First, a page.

Drug Allergy

Drug Allergy

Drug allergies, like any other allergies, are caused by the body mistakenly recognising the drug taken as a threat to the immune system and producing antibodies to try to rid the body of the perceived threat.  Common drug allergies include penicillin, other antibiotics, painkillers. It can be hard to diagnose a drug allergy, as you may not take the drug often. When you take a drug you have never taken before it is a good idea to keep an eye on your body to make sure you do not have an adverse reaction.

Symptoms of drug allergy

Symptoms of a drug allergy are normally a little different to other allergies. Whilst many allergic reactions will display themselves through a skin rash or the development of hives, itching, breathing problems or swelling, drug allergies are often also accompanied by vomiting and feeling dizzy or light headed. Keeping a diary of symptoms can be helpful if you suspect you may be allergic to a certain drug. It is important to keep your doctor informed of any suspected allergies to drugs, as they can be very serious. Like all allergies, they may worsen over time. 

Treatments for drug allergies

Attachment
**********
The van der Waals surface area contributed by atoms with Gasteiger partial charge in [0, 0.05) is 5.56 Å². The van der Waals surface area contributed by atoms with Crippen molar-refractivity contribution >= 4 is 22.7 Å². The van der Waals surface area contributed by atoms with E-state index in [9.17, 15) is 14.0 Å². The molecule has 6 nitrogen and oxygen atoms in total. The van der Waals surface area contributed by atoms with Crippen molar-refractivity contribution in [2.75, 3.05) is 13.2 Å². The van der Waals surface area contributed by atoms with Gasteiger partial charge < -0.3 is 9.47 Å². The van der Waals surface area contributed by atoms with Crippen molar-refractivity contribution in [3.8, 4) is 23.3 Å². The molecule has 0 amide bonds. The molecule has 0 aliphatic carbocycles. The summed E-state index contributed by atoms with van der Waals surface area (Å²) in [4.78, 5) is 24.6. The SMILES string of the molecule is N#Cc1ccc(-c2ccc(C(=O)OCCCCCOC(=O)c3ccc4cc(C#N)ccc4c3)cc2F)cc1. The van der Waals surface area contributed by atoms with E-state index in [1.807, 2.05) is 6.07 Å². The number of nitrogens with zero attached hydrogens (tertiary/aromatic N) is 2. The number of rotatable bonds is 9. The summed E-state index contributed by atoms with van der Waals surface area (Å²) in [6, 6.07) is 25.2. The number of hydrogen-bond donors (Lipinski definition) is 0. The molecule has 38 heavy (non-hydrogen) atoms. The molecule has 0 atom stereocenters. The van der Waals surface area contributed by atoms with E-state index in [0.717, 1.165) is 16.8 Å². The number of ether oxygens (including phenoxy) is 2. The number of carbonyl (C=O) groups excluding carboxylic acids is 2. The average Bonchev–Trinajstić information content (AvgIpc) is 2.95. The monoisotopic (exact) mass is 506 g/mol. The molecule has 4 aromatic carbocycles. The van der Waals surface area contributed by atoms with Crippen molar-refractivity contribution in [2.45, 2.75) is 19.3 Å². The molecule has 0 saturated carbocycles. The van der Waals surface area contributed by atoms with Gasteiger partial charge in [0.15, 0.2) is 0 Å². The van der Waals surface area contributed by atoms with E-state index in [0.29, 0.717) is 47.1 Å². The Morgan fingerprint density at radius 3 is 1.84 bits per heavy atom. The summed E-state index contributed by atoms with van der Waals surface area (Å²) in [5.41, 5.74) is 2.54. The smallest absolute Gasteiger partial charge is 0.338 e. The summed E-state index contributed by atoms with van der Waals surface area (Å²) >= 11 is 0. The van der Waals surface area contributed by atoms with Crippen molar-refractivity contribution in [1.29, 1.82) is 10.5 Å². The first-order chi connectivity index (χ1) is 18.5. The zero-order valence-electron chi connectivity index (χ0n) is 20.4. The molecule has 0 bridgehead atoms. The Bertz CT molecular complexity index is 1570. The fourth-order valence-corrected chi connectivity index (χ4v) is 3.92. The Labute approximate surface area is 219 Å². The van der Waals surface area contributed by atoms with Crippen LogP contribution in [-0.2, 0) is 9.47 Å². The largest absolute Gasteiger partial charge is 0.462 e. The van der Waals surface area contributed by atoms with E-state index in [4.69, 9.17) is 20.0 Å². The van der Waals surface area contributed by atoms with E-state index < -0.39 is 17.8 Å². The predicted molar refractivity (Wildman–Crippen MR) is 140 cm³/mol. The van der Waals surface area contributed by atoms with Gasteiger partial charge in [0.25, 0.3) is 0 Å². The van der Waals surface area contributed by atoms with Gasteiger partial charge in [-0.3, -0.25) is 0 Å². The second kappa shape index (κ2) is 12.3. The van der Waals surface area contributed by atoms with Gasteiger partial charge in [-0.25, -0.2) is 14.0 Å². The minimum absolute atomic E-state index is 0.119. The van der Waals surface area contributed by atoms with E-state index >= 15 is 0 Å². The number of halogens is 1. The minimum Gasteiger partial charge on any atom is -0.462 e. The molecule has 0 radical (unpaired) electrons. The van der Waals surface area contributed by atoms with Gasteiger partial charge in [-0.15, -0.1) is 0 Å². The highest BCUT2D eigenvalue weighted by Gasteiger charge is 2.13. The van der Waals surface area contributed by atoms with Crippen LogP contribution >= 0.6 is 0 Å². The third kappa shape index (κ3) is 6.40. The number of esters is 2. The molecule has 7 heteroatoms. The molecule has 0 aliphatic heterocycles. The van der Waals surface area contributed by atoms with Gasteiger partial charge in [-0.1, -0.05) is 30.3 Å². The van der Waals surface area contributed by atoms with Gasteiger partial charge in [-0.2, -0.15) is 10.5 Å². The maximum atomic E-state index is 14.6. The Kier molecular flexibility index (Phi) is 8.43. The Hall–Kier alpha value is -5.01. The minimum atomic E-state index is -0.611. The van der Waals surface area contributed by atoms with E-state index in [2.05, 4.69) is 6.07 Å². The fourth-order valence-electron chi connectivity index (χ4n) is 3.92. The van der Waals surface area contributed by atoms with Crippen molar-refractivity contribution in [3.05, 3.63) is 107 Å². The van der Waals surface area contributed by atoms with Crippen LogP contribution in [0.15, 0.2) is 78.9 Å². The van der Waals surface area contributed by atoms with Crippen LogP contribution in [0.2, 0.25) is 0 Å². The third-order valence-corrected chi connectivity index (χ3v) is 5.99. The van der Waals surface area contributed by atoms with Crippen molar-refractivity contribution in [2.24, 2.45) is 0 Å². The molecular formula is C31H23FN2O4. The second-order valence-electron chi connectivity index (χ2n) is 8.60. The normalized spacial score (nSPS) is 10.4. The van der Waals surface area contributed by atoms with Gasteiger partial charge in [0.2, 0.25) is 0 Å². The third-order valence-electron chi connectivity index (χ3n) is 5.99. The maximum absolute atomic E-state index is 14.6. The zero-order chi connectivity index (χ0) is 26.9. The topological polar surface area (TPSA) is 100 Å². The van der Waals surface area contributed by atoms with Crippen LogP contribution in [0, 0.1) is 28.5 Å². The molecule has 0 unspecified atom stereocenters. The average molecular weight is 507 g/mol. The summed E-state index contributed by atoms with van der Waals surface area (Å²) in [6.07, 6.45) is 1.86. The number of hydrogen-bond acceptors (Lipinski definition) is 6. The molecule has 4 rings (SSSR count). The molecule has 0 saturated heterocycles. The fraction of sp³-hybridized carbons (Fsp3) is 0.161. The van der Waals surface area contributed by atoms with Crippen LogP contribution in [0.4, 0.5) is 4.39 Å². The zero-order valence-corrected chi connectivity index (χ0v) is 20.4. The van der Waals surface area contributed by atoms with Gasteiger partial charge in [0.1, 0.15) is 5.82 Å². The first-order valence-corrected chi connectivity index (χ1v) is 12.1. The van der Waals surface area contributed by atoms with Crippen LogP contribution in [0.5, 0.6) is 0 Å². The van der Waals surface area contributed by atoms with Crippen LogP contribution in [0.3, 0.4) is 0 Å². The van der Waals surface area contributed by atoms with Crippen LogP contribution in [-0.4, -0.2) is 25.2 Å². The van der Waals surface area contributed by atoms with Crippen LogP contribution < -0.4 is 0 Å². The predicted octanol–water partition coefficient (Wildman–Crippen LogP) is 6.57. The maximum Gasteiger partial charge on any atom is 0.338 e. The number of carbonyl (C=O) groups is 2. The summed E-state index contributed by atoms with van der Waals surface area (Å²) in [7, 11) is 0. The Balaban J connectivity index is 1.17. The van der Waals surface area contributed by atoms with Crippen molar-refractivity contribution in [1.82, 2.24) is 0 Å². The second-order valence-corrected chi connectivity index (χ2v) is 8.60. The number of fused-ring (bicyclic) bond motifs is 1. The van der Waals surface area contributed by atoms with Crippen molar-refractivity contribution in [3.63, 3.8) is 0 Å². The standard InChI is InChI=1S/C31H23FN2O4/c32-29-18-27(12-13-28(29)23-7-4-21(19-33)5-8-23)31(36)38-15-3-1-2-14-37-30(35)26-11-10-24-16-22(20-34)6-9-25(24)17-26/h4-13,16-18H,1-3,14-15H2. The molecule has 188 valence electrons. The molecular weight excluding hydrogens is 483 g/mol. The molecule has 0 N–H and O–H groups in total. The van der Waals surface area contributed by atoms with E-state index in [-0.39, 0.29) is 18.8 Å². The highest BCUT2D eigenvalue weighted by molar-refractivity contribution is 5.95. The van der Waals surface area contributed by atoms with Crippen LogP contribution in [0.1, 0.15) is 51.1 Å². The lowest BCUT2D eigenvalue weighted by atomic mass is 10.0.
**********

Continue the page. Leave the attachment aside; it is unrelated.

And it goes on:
Often there is no obvious treatment available for a drug allergy except to stop using the drug and try an alternative. Your doctor will be able to advise you on this. There are normally plenty of alternative medications available so it isn’t always a problem. There are very few treatment programmes for drug allergies for this reason. However, in cases where the medication is essential, a desensitisation programme can be used. This involves a very slow, gradual introduction to the drug until the desired level is reached and the body can tolerate it. Allergy to medications may resolve over years so it’s worth undergoing a challenge test with a particular drug to see whether you are still allergic. Some patients mistake side effects of the medications for an allergic reaction which limits the treatment options or the co-existing infection can be responsible for the symptoms, not necessary the medication e.g. 90% of patients who report allergy to penicillin are not actually allergic to them.

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